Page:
On Wednesday night, after two hours of non-stop bombardment and Israeli missiles raining down all over the Strip — some landing just a few hundred meters away from our building — we finally managed to catch some sleep. The missiles shake the whole area for several seconds. Then you hear screams. Shouting. More screams. Whole families turn out onto the street. Our kids were all sat up in bed, shaking, saying nothing.

Then comes the intolerable indecision: I am caught between wanting to take the family outside, despite the missiles, shrapnel and falling debris, and staying at home, like sitting ducks for the American-made, Israeli-piloted planes. We stayed at home. At least we would die together, I thought.

The deafening strikes destroy Gaza’s infrastructure, cutting off roads leading to hospitals and water supplies, bringing down access to the internet. Many of the targets Israel hits have no strategic value. Israel knows this, and knows how it unnerves us. I wonder what those officers do in their command centers: Do they draw straws on which block to annihilate? Do they roll a dice?

Wednesday was the last day of Ramadan. The holy month of fasting ends with Eid al-Fitr, a celebration considered to be the second-happiest in Islam. Children traditionally wear new clothes and receive cash gifts and toys from relatives. Muslims in Palestine visit their families and eat together. Not this Eid, though.

By early Thursday, 69 people in Gaza were reported to have been killed in Israel’s air strikes, including commanders of Hamas, the group that governs the Strip, and 17 children. At least seven Israelis, including one child, had died from the hundreds of rockets fired by Hamas.

A generation shattered

In 2014, during the last war, Israel killed my brother Hamada; it destroyed my apartment when it brought down the family home that housed 40 people. It killed my wife’s grandfather, her brother, her sister and her sister’s three kids. We have not overcome that trauma yet. We have not finished rebuilding the homes Israel obliterated then.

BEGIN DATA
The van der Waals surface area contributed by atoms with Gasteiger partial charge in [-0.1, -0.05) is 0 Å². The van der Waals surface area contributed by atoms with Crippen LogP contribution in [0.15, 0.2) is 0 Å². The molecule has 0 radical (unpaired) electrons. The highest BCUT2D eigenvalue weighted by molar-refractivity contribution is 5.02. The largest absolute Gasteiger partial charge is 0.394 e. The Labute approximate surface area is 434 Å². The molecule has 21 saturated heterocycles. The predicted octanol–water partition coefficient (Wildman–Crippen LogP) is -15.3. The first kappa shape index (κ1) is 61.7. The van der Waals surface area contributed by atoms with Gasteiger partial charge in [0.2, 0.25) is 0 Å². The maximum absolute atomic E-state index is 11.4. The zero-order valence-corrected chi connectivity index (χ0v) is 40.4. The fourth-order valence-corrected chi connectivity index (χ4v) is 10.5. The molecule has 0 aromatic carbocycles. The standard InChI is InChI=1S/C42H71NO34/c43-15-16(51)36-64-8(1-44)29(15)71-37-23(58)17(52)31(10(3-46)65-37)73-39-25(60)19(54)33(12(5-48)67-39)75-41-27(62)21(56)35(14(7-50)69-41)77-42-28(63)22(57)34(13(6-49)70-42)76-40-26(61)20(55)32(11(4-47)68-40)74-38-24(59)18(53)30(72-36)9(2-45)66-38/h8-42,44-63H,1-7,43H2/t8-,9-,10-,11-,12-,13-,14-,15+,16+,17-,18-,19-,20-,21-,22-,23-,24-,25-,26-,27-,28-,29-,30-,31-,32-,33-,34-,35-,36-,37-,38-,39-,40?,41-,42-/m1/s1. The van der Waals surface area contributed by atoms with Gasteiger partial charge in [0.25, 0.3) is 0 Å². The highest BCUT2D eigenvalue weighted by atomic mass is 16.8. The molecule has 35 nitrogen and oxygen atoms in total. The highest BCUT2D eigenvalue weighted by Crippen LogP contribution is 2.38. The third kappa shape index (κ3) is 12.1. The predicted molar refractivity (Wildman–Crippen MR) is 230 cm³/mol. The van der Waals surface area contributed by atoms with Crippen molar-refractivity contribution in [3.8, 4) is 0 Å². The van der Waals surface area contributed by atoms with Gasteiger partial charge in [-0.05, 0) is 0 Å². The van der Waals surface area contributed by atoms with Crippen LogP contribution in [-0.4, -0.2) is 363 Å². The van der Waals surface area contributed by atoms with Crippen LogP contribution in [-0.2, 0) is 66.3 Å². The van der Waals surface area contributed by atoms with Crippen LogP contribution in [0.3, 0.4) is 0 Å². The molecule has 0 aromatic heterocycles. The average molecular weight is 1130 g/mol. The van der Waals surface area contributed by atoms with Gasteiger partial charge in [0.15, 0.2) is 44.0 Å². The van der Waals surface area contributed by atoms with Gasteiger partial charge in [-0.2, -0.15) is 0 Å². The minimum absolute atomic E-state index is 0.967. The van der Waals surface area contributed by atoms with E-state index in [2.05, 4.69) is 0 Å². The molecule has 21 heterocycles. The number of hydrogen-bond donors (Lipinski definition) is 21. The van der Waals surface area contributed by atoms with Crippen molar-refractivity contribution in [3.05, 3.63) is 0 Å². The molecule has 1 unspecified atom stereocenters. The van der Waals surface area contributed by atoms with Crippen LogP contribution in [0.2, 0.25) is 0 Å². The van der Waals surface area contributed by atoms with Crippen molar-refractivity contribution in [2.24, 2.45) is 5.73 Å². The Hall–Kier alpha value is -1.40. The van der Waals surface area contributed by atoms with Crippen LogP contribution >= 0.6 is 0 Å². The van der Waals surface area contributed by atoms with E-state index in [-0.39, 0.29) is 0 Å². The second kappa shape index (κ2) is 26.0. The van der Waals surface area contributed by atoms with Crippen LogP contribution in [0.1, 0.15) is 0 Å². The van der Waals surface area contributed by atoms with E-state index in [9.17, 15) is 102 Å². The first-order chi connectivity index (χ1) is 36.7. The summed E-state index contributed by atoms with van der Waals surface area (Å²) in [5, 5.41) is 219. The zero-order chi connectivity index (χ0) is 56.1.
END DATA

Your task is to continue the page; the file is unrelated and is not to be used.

Nusayba and I are a perfectly average Palestinian couple: Between us we have lost more than 30 relatives.

These days, as we lie in the darkness at night, I fear the worst — and I fear the best. If we come out of this alive, how will my children’s psychs fare in the years to come, living in constant dread of the next attack?

On Tuesday, Linah asked her question again after my wife and I didn’t answer it the first time: Can they destroy our building if the power is out? I wanted to say: “Yes, little Linah, Israel can still destroy the beautiful al-Jawharah building, or any of our buildings, even in the darkness.

Each of our homes is full of tales and stories that must be told. Our homes annoy the Israeli war machine, mock it, haunt it, even in the darkness. It can’t abide their existence. And, with American tax dollars and international immunity, Israel presumably will go on destroying our buildings until there is nothing left.”

But I can’t tell Linah any of this. So I lie: “No, sweetie. They can’t see us in the dark.”

Refaat Alareer is an editor and professor of creative writing

The New York Times